Those following the battle to pass California’s Initiative 37 — the bill that will require labeling GMO foods (do we really need to tell you what GMO means?) — will be interested to read The Cornucopia Institute’s report “Agribusinesses Owning Natural/Organic Brands Betray Customers: Fund Attack on GMO Labeling Proposal in California.” Some of those organic food product companies we all love (sorry) and (maybe) trust have joined with the anti-Prop 37 forces to defeat the initiative. Guess it’s the end of a beautiful love affair.
Some other interesting info in the report: 70% of the public supports labeling GMOs (a good thing); “new contributions to fight the measure [have] rolled in from the biotechnology industry and food manufacturers, totaling over $23 million, according to the California Secretary of State. This dwarfs the approximately $3 million contributed by proponents of GE labeling” (very bad news). The post has a chart that graphically shows who the players are. And if you scroll down a bit, on the right margin is an illustration that shows which politicians and government office holders (otherwise known as “public servants”) have direct connections to Monsanto. Sad fact there is it’s not so surprising. Anyway, go read the report. Knowledge is power. (more…)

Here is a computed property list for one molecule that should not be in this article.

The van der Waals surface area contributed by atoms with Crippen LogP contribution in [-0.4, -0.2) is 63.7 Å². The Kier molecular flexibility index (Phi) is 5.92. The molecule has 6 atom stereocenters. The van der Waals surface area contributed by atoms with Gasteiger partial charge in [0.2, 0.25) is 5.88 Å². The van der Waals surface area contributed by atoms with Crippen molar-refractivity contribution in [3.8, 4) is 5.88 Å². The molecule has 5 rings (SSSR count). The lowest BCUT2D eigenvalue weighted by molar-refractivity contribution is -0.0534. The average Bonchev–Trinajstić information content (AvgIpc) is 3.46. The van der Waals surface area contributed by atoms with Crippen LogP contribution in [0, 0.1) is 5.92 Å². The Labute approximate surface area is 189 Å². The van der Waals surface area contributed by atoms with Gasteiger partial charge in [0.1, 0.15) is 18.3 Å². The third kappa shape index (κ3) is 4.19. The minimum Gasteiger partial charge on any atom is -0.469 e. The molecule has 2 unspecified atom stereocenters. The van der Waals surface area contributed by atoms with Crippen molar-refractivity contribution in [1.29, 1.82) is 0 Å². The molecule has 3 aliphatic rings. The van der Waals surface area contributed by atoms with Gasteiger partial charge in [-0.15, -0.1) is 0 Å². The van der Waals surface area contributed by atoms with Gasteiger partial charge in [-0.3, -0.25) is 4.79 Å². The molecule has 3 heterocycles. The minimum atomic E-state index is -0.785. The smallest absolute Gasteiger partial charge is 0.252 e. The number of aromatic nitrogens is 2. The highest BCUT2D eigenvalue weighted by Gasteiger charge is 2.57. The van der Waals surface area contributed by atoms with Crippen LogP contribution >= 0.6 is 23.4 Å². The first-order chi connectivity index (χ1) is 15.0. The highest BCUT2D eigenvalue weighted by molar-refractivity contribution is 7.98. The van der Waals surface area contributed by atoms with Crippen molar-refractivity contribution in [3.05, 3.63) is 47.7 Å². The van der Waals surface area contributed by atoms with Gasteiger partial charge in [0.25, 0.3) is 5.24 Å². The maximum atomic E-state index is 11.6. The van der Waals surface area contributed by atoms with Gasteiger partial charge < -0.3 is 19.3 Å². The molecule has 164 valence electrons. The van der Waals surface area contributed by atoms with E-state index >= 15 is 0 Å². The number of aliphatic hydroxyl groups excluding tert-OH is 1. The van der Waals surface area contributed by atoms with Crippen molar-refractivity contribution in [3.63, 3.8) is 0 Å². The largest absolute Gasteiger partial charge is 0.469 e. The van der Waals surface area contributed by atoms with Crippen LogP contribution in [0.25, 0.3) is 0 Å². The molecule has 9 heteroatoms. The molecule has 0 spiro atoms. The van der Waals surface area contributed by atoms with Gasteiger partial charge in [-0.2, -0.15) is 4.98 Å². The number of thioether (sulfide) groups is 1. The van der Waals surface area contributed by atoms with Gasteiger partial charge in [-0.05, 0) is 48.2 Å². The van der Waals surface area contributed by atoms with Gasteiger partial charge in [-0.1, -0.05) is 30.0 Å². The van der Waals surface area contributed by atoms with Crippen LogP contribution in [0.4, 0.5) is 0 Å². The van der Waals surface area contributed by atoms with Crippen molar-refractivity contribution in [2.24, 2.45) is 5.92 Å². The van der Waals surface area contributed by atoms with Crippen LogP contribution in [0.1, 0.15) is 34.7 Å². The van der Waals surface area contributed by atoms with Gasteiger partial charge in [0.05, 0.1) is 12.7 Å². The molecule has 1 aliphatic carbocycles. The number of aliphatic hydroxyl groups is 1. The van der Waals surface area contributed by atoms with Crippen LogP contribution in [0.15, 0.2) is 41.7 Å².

Drought has been big news this summer, no more so than regarding its effect on America’s corn crop. If there’s a silver lining, it’s that it has put renewed emphasis on corn raised for energy production (ethanol) and the amount that goes into making high-fructose corn syrup with all its connections to obesity. The down side? What about genetically engineered corn that resists drought?
This article in The Washington Post and a related blog post on its “Wonk Blog” tells us something we might have guessed: Monsanto has developed a so-called drought resistant corn. We’re reminded of the dictum that’s been bandied about the last several years: Never let a good crisis go to waste. Monsanto, apparently, has taken that to heart. It goes without saying that the claim to drought resistance is something of a stretch.